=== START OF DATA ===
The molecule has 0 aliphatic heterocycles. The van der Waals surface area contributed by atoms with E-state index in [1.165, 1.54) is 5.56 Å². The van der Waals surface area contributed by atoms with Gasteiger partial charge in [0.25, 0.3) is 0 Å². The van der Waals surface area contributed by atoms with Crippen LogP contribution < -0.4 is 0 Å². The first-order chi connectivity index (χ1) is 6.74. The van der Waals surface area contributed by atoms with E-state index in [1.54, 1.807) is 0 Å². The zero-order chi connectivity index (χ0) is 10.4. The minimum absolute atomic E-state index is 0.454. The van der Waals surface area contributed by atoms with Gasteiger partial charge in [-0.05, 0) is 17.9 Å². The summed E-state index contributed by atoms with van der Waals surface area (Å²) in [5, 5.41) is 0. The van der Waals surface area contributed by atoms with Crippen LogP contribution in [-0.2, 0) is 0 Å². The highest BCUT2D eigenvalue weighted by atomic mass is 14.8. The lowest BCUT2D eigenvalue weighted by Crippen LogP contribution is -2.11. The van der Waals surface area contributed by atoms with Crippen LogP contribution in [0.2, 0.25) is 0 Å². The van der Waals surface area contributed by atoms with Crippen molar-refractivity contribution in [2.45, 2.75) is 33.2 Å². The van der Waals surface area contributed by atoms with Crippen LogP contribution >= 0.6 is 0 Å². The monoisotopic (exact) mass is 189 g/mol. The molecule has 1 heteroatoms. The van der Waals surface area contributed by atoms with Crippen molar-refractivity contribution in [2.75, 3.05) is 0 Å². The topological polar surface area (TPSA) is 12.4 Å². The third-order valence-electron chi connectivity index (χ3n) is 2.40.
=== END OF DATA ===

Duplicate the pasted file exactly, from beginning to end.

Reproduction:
The molecule has 0 aliphatic heterocycles. The van der Waals surface area contributed by atoms with E-state index in [1.165, 1.54) is 5.56 Å². The van der Waals surface area contributed by atoms with Gasteiger partial charge in [0.25, 0.3) is 0 Å². The van der Waals surface area contributed by atoms with Crippen LogP contribution < -0.4 is 0 Å². The first-order chi connectivity index (χ1) is 6.74. The van der Waals surface area contributed by atoms with E-state index in [1.54, 1.807) is 0 Å². The zero-order chi connectivity index (χ0) is 10.4. The minimum absolute atomic E-state index is 0.454. The van der Waals surface area contributed by atoms with Gasteiger partial charge in [-0.05, 0) is 17.9 Å². The summed E-state index contributed by atoms with van der Waals surface area (Å²) in [5, 5.41) is 0. The van der Waals surface area contributed by atoms with Crippen LogP contribution in [-0.2, 0) is 0 Å². The highest BCUT2D eigenvalue weighted by atomic mass is 14.8. The lowest BCUT2D eigenvalue weighted by Crippen LogP contribution is -2.11. The van der Waals surface area contributed by atoms with Crippen LogP contribution in [0.2, 0.25) is 0 Å². The van der Waals surface area contributed by atoms with Crippen molar-refractivity contribution in [2.45, 2.75) is 33.2 Å². The van der Waals surface area contributed by atoms with Crippen LogP contribution >= 0.6 is 0 Å². The monoisotopic (exact) mass is 189 g/mol. The molecule has 1 heteroatoms. The van der Waals surface area contributed by atoms with Crippen molar-refractivity contribution in [2.75, 3.05) is 0 Å². The topological polar surface area (TPSA) is 12.4 Å². The third-order valence-electron chi connectivity index (χ3n) is 2.40.